(4) |

where the maximize subject to and . We refer the reader to Rao and Wu (2009) for an overview of EL methods used for inference from survey data.

By combining the profile pseudo-EL function for the population mean from (4) with a flat prior on the mean, one can get pseudo-Bayesian intervals that have asymptotically correct design-based coverage probabilities. Also, it may be easier to specify informative priors on the mean if historical information on the mean is available. The proposed approach can incorporate known auxiliary population information in the construction of pseudo-Bayesian intervals using the basic design weights or using weights already calibrated by the known auxiliary information. The latter is more appealing because, in practice, data files report the calibrated weights. One limitation of the Rao–Wu method for complex designs is that the pseudo-EL depends on the design effects which may not be readily available. Lazar (2003) proposed the Bayesian profile EL approach for the case of independent and identically distributed (i.i.d.) observations.

It should be noted that even in the i.i.d. case a “matching” prior on the mean that provides higher order coverage accuracy for the intervals does not exist when using the nonparametric Bayesian profile-EL (Fang and Mukerjee, 2006). Therefore, the main advantage of the approach is to get “exact” pseudo-Bayesian intervals that are also calibrated in the sense of first order coverage accuracy in the design-based framework.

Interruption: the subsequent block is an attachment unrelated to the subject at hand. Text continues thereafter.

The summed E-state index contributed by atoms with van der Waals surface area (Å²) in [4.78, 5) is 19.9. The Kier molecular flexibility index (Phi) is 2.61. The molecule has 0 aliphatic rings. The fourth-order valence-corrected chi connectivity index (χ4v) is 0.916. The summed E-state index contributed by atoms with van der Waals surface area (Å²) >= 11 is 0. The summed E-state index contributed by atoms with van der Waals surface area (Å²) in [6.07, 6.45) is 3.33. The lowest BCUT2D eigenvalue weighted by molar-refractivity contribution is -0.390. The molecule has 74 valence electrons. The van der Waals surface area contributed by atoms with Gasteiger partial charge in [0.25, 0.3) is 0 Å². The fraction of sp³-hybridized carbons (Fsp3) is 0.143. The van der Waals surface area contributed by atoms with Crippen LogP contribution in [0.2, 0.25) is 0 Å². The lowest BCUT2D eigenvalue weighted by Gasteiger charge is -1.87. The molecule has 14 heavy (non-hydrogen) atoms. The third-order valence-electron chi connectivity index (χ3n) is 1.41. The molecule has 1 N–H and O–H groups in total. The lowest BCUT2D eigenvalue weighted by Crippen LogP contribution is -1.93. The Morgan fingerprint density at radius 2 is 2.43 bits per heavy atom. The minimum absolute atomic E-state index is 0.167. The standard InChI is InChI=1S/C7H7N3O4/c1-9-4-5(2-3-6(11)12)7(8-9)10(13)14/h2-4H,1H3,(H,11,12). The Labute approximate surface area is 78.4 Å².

## 5 Small Area Estimation: HB Approach

Methods for small area (or domain) estimation have received much attention in recent years due to growing demand for reliable small area statistics. Traditional area-specific direct estimation methods (either design-based or model based or Bayesian) are not suitable in the small area context because of small (or even zero) area-specific sample sizes. As a result, it is necessary to use indirect estimation methods that borrow information across related areas through linking models based on survey data and auxiliary information, such as recent census data and current administrative records. Advocates of design-based methods indeed acknowledge the need for models in small area estimation. For example, Hansen, Madow and Tepping (1983) remark, “If the assumed model accurately represents the state of nature, useful inferences can be based on quite small samples at least for certain models.”